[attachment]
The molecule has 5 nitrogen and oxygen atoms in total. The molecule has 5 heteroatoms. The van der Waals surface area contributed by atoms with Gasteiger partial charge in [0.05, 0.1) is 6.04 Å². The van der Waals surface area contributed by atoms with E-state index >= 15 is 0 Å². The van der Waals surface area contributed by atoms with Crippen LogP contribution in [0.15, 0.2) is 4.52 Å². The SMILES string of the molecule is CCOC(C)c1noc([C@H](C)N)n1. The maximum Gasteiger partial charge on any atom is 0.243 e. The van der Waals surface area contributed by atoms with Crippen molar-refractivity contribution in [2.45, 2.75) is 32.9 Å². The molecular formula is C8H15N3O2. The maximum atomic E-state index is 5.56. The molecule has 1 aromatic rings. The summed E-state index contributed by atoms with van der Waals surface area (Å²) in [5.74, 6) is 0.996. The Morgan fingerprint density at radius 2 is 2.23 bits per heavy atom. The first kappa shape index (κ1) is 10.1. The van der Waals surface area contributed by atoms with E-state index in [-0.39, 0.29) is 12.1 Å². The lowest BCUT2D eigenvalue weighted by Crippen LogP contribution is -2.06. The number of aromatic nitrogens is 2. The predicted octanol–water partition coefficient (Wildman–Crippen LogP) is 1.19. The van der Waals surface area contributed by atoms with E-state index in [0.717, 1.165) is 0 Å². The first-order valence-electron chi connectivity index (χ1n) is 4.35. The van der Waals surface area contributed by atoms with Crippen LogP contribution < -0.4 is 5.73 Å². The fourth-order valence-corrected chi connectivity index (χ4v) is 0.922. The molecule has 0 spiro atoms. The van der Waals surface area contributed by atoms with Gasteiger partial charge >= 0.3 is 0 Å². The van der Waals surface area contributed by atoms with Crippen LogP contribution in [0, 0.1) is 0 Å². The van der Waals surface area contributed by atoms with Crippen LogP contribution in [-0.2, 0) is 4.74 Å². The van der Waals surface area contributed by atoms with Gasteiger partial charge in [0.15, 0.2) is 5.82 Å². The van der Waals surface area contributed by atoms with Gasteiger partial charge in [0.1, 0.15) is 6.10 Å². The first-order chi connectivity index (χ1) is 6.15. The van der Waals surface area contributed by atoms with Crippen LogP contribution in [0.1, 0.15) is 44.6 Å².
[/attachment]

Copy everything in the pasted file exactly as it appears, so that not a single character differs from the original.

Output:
The molecule has 5 nitrogen and oxygen atoms in total. The molecule has 5 heteroatoms. The van der Waals surface area contributed by atoms with Gasteiger partial charge in [0.05, 0.1) is 6.04 Å². The van der Waals surface area contributed by atoms with E-state index >= 15 is 0 Å². The van der Waals surface area contributed by atoms with Crippen LogP contribution in [0.15, 0.2) is 4.52 Å². The SMILES string of the molecule is CCOC(C)c1noc([C@H](C)N)n1. The maximum Gasteiger partial charge on any atom is 0.243 e. The van der Waals surface area contributed by atoms with Crippen molar-refractivity contribution in [2.45, 2.75) is 32.9 Å². The molecular formula is C8H15N3O2. The maximum atomic E-state index is 5.56. The molecule has 1 aromatic rings. The summed E-state index contributed by atoms with van der Waals surface area (Å²) in [5.74, 6) is 0.996. The Morgan fingerprint density at radius 2 is 2.23 bits per heavy atom. The first kappa shape index (κ1) is 10.1. The van der Waals surface area contributed by atoms with E-state index in [-0.39, 0.29) is 12.1 Å². The lowest BCUT2D eigenvalue weighted by Crippen LogP contribution is -2.06. The number of aromatic nitrogens is 2. The predicted octanol–water partition coefficient (Wildman–Crippen LogP) is 1.19. The van der Waals surface area contributed by atoms with E-state index in [0.717, 1.165) is 0 Å². The first-order valence-electron chi connectivity index (χ1n) is 4.35. The van der Waals surface area contributed by atoms with Crippen LogP contribution < -0.4 is 5.73 Å². The fourth-order valence-corrected chi connectivity index (χ4v) is 0.922. The molecule has 0 spiro atoms. The van der Waals surface area contributed by atoms with Gasteiger partial charge >= 0.3 is 0 Å². The van der Waals surface area contributed by atoms with Crippen LogP contribution in [0, 0.1) is 0 Å². The van der Waals surface area contributed by atoms with Crippen LogP contribution in [-0.2, 0) is 4.74 Å². The van der Waals surface area contributed by atoms with Gasteiger partial charge in [0.15, 0.2) is 5.82 Å². The van der Waals surface area contributed by atoms with Gasteiger partial charge in [0.1, 0.15) is 6.10 Å². The first-order chi connectivity index (χ1) is 6.15. The van der Waals surface area contributed by atoms with Crippen LogP contribution in [0.1, 0.15) is 44.6 Å².